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Biggest ever distracted driving blitz underway in BC

Last Updated Mar 3, 2017 at 12:21 pm PST

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Summary

ICBC says many of the 800 crashes that happen in BC every day are due to distracted driving

Police in BC about to come down hard on distracted driving as new campaign begins

VANCOUVER (NEWS 1130) – It’s being called the largest ever enforcement crackdown by local police and ICBC as yet another distracted driving blitz gets underway today.

ICBC says more than 800 crashes happen every day in BC and the insurance corporation claims many of them are caused by distracted driving. In an effort to help cut down on that number, officers will increase enforcement province-wide as it appears many people still don’t get the message.

NEWS 1130 spoke with drivers and it was difficult to get anyone to admit they actually pick up their phone to make a call, read a text or surf the Web when behind the wheel or at a red light — which is illegal.

“Me? Absolutely not. When I drive I turn it off. I don’t want to risk my life or that of others. I’m not distracted at all,” explains one man who isn’t surprised to see other people on their phone on the road.

Others say it’s never them on the phone, but always the person in the lane next to them. “I don’t feel comfortable. I want to concentrate when I’m driving, so there’s no point in using a cellphone,” adds one driver who thinks people reach for their phone out of habit.

Delta Police Chief Neil Dubord says most people think of distracted driving as only being texting or talking on the phone, but he explains there’s more to it than that. “There are other types of distracted driving which are just equally as dangerous. And that would be when people are putting make-up in cars that would be other distractions that would take our attention away from the focus of the road.”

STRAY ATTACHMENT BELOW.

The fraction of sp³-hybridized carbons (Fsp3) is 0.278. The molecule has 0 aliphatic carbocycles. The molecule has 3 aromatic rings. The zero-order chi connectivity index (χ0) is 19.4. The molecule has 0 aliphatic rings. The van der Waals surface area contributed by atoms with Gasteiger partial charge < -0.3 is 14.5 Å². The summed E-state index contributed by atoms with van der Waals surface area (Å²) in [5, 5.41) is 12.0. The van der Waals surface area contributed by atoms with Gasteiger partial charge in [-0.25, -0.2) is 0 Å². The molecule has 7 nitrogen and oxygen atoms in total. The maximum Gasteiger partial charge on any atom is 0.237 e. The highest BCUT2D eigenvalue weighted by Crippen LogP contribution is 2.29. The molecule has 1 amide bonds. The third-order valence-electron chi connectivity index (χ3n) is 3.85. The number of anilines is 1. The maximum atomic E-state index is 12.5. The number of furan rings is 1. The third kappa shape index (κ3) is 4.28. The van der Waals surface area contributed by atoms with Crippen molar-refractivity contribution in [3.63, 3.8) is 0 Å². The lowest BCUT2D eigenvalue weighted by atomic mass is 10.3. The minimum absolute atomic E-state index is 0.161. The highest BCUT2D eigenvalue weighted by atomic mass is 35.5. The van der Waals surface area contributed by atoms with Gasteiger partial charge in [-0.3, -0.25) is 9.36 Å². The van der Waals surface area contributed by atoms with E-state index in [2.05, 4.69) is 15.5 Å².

Eating behind the wheel is also a distraction and he says they do keep an eye on your local drive-thru. “Typically… you’ll see officers give a tremendous amount of discretion because it’s a very low speed and typically in a restaurant parking lot. But eating when you’re on the road can be a distraction, depending on how you’re driving — you may certainly see officers take some sort of enforcement action.”

National push for stiffer penalties

The BC blitz is taking place as Federal Transport Minister Marc Garneau is proposing the creation of a tough national standard to help crack down on distracted drivers using their cellphones when behind the wheel.

While dangerous driving is covered under Canada’s Criminal Code, cases involving distracted driving falls under provincial responsibility that can result in fines and demerit points that vary widely across the entire country.

Garneau last week sent a letter to his provincial counterparts calling for stiffer penalties for texting and talking on cellphones while driving.

Last summer, the BC government raised fines for distracted driving. Those caught with a phone in their hand while behind the wheel now have to pay a minimum of $543. That’s the sum of an initial $368 fine (an increase from the previous fine of $167) and the $175 cost to pay off points against the licence.

Each offence will come with four penalty points, up from the existing three. With a minimum ICBC Driver Penalty Point premium of $520, a second offence within one year will cost $888. A fifth offence will cost $3,760 and a 10th runs $14,520.